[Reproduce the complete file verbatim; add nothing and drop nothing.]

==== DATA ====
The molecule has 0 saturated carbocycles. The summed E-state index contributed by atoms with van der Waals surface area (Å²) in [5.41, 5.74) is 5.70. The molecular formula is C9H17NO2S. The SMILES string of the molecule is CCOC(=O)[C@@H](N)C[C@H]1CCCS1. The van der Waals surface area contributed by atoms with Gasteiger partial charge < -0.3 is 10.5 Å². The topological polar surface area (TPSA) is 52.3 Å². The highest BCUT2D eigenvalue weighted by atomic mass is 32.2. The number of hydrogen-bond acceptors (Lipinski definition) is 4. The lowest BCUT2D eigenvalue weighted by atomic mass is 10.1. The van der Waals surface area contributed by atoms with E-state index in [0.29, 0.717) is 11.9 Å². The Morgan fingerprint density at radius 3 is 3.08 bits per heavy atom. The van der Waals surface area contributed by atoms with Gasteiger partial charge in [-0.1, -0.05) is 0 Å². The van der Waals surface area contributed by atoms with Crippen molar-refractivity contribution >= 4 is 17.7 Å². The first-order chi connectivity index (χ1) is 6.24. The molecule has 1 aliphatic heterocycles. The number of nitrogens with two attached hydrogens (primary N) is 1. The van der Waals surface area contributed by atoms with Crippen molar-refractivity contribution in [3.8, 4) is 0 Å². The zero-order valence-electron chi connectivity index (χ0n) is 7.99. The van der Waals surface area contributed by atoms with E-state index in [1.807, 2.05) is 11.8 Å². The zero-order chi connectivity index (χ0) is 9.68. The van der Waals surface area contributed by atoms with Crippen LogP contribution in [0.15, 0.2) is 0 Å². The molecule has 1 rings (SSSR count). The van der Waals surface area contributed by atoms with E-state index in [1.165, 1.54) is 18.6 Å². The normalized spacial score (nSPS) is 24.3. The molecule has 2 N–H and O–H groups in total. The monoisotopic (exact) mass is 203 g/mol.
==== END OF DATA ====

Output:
The molecule has 0 saturated carbocycles. The summed E-state index contributed by atoms with van der Waals surface area (Å²) in [5.41, 5.74) is 5.70. The molecular formula is C9H17NO2S. The SMILES string of the molecule is CCOC(=O)[C@@H](N)C[C@H]1CCCS1. The van der Waals surface area contributed by atoms with Gasteiger partial charge < -0.3 is 10.5 Å². The topological polar surface area (TPSA) is 52.3 Å². The highest BCUT2D eigenvalue weighted by atomic mass is 32.2. The number of hydrogen-bond acceptors (Lipinski definition) is 4. The lowest BCUT2D eigenvalue weighted by atomic mass is 10.1. The van der Waals surface area contributed by atoms with E-state index in [0.29, 0.717) is 11.9 Å². The Morgan fingerprint density at radius 3 is 3.08 bits per heavy atom. The van der Waals surface area contributed by atoms with Gasteiger partial charge in [-0.1, -0.05) is 0 Å². The van der Waals surface area contributed by atoms with Crippen molar-refractivity contribution >= 4 is 17.7 Å². The first-order chi connectivity index (χ1) is 6.24. The molecule has 1 aliphatic heterocycles. The number of nitrogens with two attached hydrogens (primary N) is 1. The van der Waals surface area contributed by atoms with Crippen molar-refractivity contribution in [3.8, 4) is 0 Å². The zero-order valence-electron chi connectivity index (χ0n) is 7.99. The van der Waals surface area contributed by atoms with E-state index in [1.807, 2.05) is 11.8 Å². The zero-order chi connectivity index (χ0) is 9.68. The van der Waals surface area contributed by atoms with Crippen LogP contribution in [0.15, 0.2) is 0 Å². The molecule has 1 rings (SSSR count). The van der Waals surface area contributed by atoms with E-state index in [1.165, 1.54) is 18.6 Å². The normalized spacial score (nSPS) is 24.3. The molecule has 2 N–H and O–H groups in total. The monoisotopic (exact) mass is 203 g/mol.